Where: Griffin Beach, Webster Lake, Franklin, NH
Thunder & Lightning?
Today was a short outing. After all, I was out for a long day yesterday. But more importantly, the weather channel threatened there could be thunder storms in the afternoon.
How dangerous IS lightning?
Lightning kills nearly 100 Americans a year. Lightning is responsible for more deaths in the US than hurricanes and tornados combined. More than half those killed were involved in some type of outdoor recreation, such as fishing or boating. And nearly 1,000 are struck by lightning. They survive, but often with severe, light-long injuries. So a smart BassHole avoids fishing anywhere NEAR a possible lightning storm.
Cloudy but no lightning
So I began my day fishing under very cloudy skies. I wondered if that would somehow improve my fishing luck.
I fished the usual spots that I like to hit, moving out to the rocky ledge area where I caught the smallmouths last year. However, there was no action anywhere. I could SEE a fish cruising along, and of course I did try to get his attention, but he simply ignored me!
Jeesh! It’s like he didn’t WANT to get stuck with a hook and hauled out of the water!
Darker and Darker.
Then conditions began to decline. I had my sunglasses on, but it was starting to get as dark as night!
So I made my way to shore, fishing all the way (HEY, the lightning hadn’t started yet!), and finally reached shore.
Help from Franklin Folks!
As I was leaving the lake, some construction workers from my town of Franklin were also leaving the beach, after having finished their labors on the well I spoke about in an earlier post.
They most kindly assisted me in getting out of the water. Due to my injury last year, I’m still a bit wobbly getting in and out, and use my oar to help steady me. So they provided friendly arms to support me, even unsnapped my flippers for me, and carried my Hobie Float Cat to my truck!
Just as I was getting into my truck to leave, the rain drops started to sprinkle. My drive home is only 5 minutes, and by then the rain was a soaking downpour.
And lightning? We didn’t have any lightning around our house, but I don’t know about out on the lake. Since they were predicted, I decided to not risk my life!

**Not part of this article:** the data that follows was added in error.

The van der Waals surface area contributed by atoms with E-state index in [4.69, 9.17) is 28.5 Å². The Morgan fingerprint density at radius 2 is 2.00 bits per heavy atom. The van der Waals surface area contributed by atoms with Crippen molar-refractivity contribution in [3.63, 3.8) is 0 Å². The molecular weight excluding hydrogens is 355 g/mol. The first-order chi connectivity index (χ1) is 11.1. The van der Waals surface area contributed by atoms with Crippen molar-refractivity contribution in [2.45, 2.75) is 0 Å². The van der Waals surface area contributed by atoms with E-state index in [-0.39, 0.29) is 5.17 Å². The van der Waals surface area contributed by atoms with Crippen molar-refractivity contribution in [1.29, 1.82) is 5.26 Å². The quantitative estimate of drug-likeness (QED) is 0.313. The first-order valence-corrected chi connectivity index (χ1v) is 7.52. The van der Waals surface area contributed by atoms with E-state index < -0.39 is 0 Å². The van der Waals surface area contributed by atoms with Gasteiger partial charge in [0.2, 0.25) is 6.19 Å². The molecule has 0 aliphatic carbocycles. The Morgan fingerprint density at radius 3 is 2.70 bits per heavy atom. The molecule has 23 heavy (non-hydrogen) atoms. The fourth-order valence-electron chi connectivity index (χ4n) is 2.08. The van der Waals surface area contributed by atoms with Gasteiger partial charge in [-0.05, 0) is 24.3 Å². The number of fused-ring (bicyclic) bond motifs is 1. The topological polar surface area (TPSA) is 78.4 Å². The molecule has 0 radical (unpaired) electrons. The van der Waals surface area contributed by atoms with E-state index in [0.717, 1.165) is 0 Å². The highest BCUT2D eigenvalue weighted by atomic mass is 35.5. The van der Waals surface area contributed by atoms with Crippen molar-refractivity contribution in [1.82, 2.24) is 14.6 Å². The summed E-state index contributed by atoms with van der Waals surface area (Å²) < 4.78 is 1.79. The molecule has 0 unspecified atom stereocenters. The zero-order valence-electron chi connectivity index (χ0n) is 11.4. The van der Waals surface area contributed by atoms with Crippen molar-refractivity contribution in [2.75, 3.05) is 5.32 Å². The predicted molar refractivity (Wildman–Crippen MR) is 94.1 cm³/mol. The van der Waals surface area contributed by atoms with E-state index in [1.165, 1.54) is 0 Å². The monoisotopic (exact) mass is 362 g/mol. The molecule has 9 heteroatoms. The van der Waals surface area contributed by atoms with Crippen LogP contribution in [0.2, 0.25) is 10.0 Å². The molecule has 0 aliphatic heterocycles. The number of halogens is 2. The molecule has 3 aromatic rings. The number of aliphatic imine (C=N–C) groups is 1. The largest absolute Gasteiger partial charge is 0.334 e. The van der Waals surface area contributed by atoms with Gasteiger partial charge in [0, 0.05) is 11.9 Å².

When should you stop fishing?
The National Weather Service reports that lightning can strike 10 miles from it’s source cloud. And of course lightning is FAST! Well, 1/3 the speed of light. That’s 220,000,000 miles per hour. Thunder, it’s partner, travels at a poky 750 miles per hour. So you’ll be hit by lightning long before you hear it’s accompanying thunder.
Hear Thunder? Time to leave!
Any thunder you hear means you’ve MADE your last cast. Get to safety, now!
Storm passed? Not So Fast, BassHole!
Clouds trailing a storm can also produce lightning, so experts advise fishermen wait at least 30 minutes after the storm.
What if you’re unable to get off the water?
If you can’t get off the water, or can’t get yourself inside to safety, here are a few tips to make you as safe as possible:
- Put your rod down. Holding your rod up in the air is like holding an antennae to attract the lighting. Ever seen a lightning rod? Invented by Benjamin Franklin, this simple invention has been credited with saving more property and lives than possibly any other invention. But YOU don’t want to Be a lightning rod in a electrical storm!
- Get low. If you are on land, hunker down near shrubs or small trees, but stay lower than they are and don’t touch them. If the terrain has no shrubs or trees, try to find a lower spot of ground, and crouch down on your knees. Avoid solitary trees, isolated structures, and anything metal.
- What about your car? As long as it’s not a convertible or have a fiberglass roof, your vehicle can offer some shelter. Just keep your hands in your lap, and don’t touch the steering wheel, ignition, radio, or other parts that could transmit electrical charges.
- What if you’re in your boat? Being on the water in a boat is very high risk during a lightning storm. Simply because you are often the highest thing on the water’s surface. While in a boat, if you had thunder or see lightning, get to land. Period. If you can’t make it, make sure all your fishing rods are flat, lower any antennas, and if possible disconnect any electronics: VHF radio, GPS, fish finder, etc. Crouch down in the boat, avoiding contact with any metal, wiring, or the motor. And don’t touch the water.
Stay safe! AND alive!
As much as I love to fish, and even though I have no problem fishing in the rain, if it’s going to be a lightening storm, get off the water.
Those who fish and run away, live to fish another day.
Let me know your own storm fishing survival stories!
Roger, The Smiling BassHole